During World War II and the Cold War, the Voice of America (VOA) used shortwave radio transmitters operated by private U.S. companies to reach audiences in Nazi and Japanese controlled territories and later audiences in communist-ruled nations behind the so-called Iron and Bamboo Curtains.
One of the commercial transmitters used under contract with the U.S. government was the shortwave radio station WGEO in Schenectady, New York, operated by General Electric. The U.S. Government also owned and operated its own shortwave radio transmitters in the United States and abroad.
VOA Master Control room and transmitters from an illustration by the Washington Press for one of the First Day Cover created for a 1967 U.S. stamp which showed the VOA logo and a depiction of a transmitter with radio waves.
The Voice of America recording of Station Identification for WGEO is from 1956. The vinyl record’s label shows that it was recorded on July 2, 1956. A marking in pencil indicates that the recording was “In use” on “July 13, 1956.”
At the time of the recording in 1956, the Voice of America was operated under the United States Information Agency (USIA), which was the public diplomacy arm of the U.S. government linked with the Department of State but functioning as an independent agency. USIA’s Foreign Service officers (FSOs) occupied some of the key policy and managerial position within VOA, but VOA programs were prepared by professional journalists, editors and broadcasters who were federal Civil Service and Foreign Service employees. Both USIA and VOA directors were then nominated the President and confirmed by the U.S. Senate.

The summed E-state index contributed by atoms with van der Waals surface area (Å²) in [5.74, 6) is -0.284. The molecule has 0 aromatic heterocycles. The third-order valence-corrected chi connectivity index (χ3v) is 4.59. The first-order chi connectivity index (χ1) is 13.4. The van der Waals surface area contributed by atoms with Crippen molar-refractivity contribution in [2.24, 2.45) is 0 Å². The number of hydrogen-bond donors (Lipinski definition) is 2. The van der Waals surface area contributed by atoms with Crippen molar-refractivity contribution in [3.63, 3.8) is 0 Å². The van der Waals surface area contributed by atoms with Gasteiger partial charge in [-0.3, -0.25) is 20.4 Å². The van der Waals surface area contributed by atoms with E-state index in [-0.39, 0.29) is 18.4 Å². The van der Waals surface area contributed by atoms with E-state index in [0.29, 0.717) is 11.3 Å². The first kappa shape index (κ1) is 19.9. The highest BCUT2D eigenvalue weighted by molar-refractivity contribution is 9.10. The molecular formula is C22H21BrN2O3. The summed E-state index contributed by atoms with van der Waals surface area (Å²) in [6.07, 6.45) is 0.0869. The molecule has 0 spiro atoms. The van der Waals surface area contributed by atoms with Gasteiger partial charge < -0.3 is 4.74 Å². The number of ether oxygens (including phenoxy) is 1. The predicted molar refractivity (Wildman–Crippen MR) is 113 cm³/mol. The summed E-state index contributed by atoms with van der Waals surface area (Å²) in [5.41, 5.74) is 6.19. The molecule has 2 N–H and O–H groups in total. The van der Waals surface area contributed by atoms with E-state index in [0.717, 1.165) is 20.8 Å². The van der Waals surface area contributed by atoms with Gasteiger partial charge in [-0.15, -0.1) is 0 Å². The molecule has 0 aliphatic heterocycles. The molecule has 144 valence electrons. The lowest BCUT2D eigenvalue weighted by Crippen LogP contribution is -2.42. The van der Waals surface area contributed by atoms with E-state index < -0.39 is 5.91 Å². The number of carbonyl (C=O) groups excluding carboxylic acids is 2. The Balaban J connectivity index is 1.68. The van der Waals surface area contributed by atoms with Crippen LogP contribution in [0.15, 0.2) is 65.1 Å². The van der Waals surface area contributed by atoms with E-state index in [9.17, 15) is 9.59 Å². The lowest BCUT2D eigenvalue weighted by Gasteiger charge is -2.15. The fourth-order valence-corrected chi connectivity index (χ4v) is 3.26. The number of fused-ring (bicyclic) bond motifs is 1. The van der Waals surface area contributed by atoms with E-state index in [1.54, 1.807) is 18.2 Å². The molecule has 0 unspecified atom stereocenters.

1956 was a year of upheaval in the communist block. VOA shortwave broadcasts, as well as those of Radio Free Europe, operated outside of the federal government but funded through the CIA which also provided U.S. policy guidance, played a major information and public opinion-shaping role during the June 1956 Polish workers’ protests in Poznan, the October 1956 Polish communist regime change under pressure from the Polish society, and the October-November 1956 Hungarian Revolution. Some of the U.S. commercial shortwave radio transmitters, which later went back to airing religious and other private programs, were reactivated briefly by the U.S. Government during the 1962 Cuban Missile Crisis.
From a vinyl record marked:
Voice of America
United States Information Agency
July 13, 1956
START OUTSIDE 33 1/3 RPM USIA ORTHACOUSTIC
This recording is the property of the
UNITED STATES OF AMERICA
Commercial use or reproduction is prohibited